BNP leader Nick Griffin has warned of a "hideous, unholy alliance" of big business, left wing supporters and European bureaucrats who are intent on destroying Britain. Addressing the party faithful in a Swansea pub, he said that a revolution was coming, and that it was the party's role to "lead our people to the light".
The presence of the controversial politician in Swansea led to a noisy demonstration in the street outside the Landore inn, with protesters outnumbering supporters.
The Evening Post was the only media organisation to attend Saturday night's meeting at The Globe, which attracted around 65 activists from as far afield as London and Liverpool. In a room above the bar, the party leader began by saying that mass immigration was destroying Britain and was "grotesquely unfair" to working people.
He said that unless migrants spoke English or Welsh they should not get access to benefits or schooling, and he called for a ban on building mosques — adding that the Koran was a fundamentalist book "about conquering other people".
But most of the MEP's speech was about the state of the economy, and how "they" — the political elites in charge — were intent on destroying the country. He said: "The bankers crash has scarcely started — it is going to be truly horrible, and the Tory party cuts are not going to help, they are going to make it worse." He warned of a coming 1930s-style depression. He went on to say that institutions such as the family, schools, the health service, council housing, and the Post Office were being deliberately undermined and privatised by a combination of hard-left activists and multinational business. He also said Britain had been deliberately "de- industrialised".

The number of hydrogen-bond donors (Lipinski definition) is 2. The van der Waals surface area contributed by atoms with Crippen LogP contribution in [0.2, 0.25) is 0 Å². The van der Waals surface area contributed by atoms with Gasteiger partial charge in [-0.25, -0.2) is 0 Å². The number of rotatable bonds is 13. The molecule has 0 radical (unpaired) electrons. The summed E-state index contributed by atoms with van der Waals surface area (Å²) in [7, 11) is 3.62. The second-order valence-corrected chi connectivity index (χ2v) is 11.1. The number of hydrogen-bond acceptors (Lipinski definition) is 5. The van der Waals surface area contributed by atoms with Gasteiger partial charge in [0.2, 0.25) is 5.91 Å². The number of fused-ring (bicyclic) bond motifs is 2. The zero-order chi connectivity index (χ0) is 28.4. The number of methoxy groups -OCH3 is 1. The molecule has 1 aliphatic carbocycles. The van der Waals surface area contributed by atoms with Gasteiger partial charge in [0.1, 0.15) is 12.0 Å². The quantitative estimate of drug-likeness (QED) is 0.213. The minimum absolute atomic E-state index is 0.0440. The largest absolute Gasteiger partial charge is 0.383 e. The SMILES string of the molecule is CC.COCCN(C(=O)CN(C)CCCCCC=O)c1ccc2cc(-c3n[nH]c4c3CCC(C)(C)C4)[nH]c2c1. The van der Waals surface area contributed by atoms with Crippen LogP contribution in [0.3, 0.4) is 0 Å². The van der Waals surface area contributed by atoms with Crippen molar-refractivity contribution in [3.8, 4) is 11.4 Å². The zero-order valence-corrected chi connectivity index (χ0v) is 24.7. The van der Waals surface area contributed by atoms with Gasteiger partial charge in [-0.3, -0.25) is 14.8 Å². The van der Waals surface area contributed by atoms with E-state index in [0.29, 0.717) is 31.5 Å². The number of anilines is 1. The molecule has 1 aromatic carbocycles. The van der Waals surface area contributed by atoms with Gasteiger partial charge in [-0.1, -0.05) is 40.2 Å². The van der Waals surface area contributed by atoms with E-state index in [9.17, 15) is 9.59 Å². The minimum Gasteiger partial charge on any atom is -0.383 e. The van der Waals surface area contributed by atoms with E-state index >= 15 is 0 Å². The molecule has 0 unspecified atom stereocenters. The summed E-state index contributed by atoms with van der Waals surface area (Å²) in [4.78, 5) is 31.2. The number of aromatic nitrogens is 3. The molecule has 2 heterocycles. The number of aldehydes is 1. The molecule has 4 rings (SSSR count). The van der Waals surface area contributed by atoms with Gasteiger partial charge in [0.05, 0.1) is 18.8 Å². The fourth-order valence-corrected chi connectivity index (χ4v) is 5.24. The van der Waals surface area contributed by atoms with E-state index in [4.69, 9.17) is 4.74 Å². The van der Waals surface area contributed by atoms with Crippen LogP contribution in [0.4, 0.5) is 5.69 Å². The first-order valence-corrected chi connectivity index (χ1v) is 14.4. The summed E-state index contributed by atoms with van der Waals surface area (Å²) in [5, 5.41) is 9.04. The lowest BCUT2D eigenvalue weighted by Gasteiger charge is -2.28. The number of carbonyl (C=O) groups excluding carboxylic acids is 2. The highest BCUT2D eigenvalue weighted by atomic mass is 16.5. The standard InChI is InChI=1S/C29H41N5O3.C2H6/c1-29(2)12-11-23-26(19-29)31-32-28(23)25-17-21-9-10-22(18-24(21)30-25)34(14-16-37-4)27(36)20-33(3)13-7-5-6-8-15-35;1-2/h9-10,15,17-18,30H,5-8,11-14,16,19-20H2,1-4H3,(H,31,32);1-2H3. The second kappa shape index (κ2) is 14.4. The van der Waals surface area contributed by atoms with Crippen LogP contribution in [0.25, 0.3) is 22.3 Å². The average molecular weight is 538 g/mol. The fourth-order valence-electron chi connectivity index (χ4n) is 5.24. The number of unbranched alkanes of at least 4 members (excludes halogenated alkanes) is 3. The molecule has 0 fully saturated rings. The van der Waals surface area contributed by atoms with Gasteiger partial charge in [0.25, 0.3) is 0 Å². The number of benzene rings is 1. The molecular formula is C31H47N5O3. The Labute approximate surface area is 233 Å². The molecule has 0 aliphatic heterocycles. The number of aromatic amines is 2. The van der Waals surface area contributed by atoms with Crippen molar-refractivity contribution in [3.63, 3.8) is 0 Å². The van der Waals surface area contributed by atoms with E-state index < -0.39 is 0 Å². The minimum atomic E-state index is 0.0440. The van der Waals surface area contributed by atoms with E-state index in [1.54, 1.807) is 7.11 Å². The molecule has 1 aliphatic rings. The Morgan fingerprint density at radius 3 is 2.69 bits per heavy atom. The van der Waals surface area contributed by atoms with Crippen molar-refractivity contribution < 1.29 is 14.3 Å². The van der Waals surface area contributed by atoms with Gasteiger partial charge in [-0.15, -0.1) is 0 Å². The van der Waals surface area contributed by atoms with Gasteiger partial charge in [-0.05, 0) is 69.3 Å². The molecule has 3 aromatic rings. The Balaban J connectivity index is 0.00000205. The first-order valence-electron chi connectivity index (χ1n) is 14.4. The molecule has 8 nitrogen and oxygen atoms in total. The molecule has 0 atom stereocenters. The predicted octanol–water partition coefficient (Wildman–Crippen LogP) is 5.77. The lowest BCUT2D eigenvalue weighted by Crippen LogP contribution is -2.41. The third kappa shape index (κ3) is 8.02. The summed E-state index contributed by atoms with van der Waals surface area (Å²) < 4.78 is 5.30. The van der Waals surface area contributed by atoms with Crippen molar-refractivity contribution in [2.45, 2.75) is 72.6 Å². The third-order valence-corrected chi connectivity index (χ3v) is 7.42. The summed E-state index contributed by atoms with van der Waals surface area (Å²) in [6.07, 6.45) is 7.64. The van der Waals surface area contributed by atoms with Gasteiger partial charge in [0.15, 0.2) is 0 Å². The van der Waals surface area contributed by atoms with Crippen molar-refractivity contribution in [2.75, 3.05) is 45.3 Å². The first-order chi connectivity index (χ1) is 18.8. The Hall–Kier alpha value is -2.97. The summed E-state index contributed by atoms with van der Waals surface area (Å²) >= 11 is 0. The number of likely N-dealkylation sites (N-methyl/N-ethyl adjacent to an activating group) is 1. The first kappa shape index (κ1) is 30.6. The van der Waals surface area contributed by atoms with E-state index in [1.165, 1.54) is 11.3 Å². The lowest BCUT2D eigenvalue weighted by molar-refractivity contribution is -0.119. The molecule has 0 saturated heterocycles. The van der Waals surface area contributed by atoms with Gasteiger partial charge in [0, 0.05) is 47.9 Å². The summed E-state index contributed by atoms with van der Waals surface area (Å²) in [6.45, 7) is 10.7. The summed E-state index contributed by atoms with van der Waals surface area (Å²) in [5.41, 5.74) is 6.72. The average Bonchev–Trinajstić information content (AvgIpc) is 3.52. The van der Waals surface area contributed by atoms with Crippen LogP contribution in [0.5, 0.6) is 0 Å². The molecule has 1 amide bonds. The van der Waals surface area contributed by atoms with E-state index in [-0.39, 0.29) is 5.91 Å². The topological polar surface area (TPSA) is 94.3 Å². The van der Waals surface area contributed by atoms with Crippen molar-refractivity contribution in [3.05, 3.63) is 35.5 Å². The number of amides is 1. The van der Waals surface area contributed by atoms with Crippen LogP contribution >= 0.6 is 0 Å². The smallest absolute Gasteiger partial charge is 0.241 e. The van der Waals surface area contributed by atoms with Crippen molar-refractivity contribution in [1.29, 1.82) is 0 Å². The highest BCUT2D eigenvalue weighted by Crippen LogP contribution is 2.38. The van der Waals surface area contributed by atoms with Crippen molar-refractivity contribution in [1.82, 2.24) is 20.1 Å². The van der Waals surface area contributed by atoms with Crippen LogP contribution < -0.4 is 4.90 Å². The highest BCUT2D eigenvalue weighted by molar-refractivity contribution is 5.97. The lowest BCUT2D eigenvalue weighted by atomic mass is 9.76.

He concluded by telling supporters that the party was on the "hard road" that would eventually lead to revolution and power. He said: "The night is always darkest just before the dawn, but the dawn will come, and we will lead our people to the light."
He urged members to work to become community leaders ahead of the revolution.
While the leader talked, a group of around 80 anti- fascist protestors gathered near the pub. Police blocked both ends of Mysydd Road and kept the protestors — some of whom wore masks — at one end of the street. Among the crowd was David Phillips, leader of the Labour group on Swansea Council. He said: "Nick Griffin and the BNP are not welcome here — the people of Swansea do not support them and do want them here."
Chief superintendent Mark Mathias said he was happy with the policing arrangements. He said: "Everybody has the right to express themselves peacefully, and the police presence was purely to ensure that the peace was kept."
He also thanked the people of Mysydd Road for their patience during the operation.
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